Tags: ifslinux. bashwhile

Published on: September 2, 2010 by Vijesh Vijayan



How many times in Linux shell scripting have you written scripts and a had bad time with those having spaces? The remedy to this situation is your IFS value.

IFS or Internal Field Separator holds the value which separates the various entities. This can be file names, values read a script by read etc. It is the character or characters designated as whitespace by the operating system.

The IFS is set to the newline and space character. The global variable $IFS stores the value. To view the exact value stored in IFS execute:

echo "$IFS" | cat -vTE

Running echo “$IFS” will not give you any visible output (after all, you are going to see a space and a newline). cat -vTE displays nonprintable characters , tabs as ^I and ends each line with a $ sign.

In a script which utilizes filenames (with spaces), it is always preferable to change the IFS to include only the newline character opposed to the default space and newline character. Let us check out one such script which accepts filenames with spaces. This scripts simply prints the file names in your current directory. (Remember to create some files in your current directory which has spaces. You may try the same script removing the lines with the IFS variable in reference to seeing the difference)

OIFS=$IFS # Original IFS

IFS=$(echo -en "\n\b") # New IFS

for fil in $(ls -1 $PWD); do
	echo $fil 

IFS=$OIFS # Restore earlier IFS

IFS can also be used to read files with lines sepearated by a special character. For example in the /etc/passwd, to store the various entries like username, homedirectory etc.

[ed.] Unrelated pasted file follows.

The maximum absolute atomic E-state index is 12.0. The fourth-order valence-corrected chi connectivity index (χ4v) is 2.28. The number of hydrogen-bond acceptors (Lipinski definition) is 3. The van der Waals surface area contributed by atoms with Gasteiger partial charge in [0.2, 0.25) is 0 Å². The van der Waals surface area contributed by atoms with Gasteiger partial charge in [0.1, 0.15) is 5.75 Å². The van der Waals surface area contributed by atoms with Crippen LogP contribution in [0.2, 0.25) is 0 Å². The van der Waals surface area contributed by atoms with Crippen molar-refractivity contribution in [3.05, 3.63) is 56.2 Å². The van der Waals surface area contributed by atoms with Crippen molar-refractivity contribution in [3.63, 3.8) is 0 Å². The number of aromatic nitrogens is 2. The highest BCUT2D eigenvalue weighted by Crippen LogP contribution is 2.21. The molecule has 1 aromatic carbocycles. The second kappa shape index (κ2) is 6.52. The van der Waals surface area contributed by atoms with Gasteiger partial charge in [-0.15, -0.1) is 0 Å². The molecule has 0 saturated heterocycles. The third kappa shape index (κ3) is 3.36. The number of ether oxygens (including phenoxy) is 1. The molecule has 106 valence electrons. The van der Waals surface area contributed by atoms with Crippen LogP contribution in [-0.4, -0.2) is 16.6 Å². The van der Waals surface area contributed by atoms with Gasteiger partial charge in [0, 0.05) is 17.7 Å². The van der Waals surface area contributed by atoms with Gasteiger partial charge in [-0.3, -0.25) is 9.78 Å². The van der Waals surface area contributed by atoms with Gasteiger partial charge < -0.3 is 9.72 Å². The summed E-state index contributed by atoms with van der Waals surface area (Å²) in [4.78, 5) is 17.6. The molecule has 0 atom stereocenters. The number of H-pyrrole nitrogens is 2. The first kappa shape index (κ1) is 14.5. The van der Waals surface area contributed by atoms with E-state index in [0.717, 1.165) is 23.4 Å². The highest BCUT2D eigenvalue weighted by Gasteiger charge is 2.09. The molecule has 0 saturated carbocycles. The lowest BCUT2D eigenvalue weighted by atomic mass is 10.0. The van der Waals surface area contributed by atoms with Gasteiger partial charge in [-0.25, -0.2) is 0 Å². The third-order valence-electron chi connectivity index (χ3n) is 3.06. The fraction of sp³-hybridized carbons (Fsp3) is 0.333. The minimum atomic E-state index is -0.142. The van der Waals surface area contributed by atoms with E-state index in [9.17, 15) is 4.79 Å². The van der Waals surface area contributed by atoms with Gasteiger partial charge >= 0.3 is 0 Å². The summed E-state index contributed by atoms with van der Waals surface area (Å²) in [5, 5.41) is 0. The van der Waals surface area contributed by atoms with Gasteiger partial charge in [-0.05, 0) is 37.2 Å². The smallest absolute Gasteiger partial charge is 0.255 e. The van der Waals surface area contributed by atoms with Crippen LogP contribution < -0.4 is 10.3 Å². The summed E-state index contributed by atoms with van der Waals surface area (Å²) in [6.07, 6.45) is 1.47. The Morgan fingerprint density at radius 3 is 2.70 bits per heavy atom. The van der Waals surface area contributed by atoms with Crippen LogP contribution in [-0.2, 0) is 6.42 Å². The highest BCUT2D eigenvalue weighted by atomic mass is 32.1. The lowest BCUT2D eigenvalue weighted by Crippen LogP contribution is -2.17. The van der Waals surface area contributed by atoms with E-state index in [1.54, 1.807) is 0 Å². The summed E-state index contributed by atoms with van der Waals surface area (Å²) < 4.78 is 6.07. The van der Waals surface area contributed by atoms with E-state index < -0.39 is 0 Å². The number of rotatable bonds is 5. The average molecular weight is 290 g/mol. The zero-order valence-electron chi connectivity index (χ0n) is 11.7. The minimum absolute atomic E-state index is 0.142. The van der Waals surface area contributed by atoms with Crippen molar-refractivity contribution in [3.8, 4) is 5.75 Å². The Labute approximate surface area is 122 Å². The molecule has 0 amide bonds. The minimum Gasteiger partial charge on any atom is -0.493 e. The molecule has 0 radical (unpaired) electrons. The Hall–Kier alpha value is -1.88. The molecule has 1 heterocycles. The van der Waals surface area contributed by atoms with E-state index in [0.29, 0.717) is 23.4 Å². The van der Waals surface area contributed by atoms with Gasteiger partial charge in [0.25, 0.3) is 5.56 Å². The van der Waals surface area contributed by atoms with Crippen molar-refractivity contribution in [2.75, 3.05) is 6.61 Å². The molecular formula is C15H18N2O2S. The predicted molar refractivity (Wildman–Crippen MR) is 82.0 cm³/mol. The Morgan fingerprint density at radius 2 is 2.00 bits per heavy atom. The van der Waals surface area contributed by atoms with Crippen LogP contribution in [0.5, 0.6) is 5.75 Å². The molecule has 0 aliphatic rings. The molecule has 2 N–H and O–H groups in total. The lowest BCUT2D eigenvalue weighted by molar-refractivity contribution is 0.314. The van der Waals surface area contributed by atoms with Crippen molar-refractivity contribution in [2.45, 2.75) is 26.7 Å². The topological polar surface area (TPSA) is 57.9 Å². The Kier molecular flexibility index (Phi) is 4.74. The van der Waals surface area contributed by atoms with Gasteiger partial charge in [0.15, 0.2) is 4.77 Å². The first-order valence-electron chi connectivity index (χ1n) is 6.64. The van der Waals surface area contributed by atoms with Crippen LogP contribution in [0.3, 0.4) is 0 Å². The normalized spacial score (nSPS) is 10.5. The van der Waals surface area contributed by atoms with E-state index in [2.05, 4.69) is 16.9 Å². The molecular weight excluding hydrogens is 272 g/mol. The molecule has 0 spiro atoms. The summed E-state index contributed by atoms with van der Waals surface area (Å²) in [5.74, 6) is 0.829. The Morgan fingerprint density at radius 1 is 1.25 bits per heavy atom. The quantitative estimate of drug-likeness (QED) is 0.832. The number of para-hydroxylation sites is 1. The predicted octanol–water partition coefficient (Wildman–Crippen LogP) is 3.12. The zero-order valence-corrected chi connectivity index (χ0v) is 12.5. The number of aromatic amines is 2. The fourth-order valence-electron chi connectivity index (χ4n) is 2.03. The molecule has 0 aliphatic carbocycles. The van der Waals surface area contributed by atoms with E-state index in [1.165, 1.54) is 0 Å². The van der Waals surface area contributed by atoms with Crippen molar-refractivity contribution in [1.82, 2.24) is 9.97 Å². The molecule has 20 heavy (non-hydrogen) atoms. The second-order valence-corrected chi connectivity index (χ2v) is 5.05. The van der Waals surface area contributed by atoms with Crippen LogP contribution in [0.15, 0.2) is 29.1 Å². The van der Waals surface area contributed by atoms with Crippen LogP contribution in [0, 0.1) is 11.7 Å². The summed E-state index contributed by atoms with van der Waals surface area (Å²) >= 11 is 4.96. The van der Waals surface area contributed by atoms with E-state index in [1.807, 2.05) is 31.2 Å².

The following script uses the while construct to determine the users who have the shell portion as /bin/false



while read username password userid groupid comments homedir shell_avail
	if [[ $shell_avail == /bin/false ]]; then
                echo "$username has no shell"
done < /etc/passwd

In the above script each of the 7 portions of the /etc/passwd file is assigned to the 7 variables
username password userid groupid comments homedir shell_avail with the read command. The if portion in the script compares the seventh variable – shell_avail to /bin/false to determine the username and outputs it.

From now on you can use the IFS variable for all those files with spaces and extracting values separated by a special character.

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Vijesh Vijayan

Vijesh Vijayan

Vijesh is quite enthusiastic in learning new technologies and enjoys sharing it with others. He has great command over various scripting languages like bash, perl, python and is keen in developing scripts for better productivity. He is a gifted singer and amuses the team with his mimicry skills, when there is a leisure moment.

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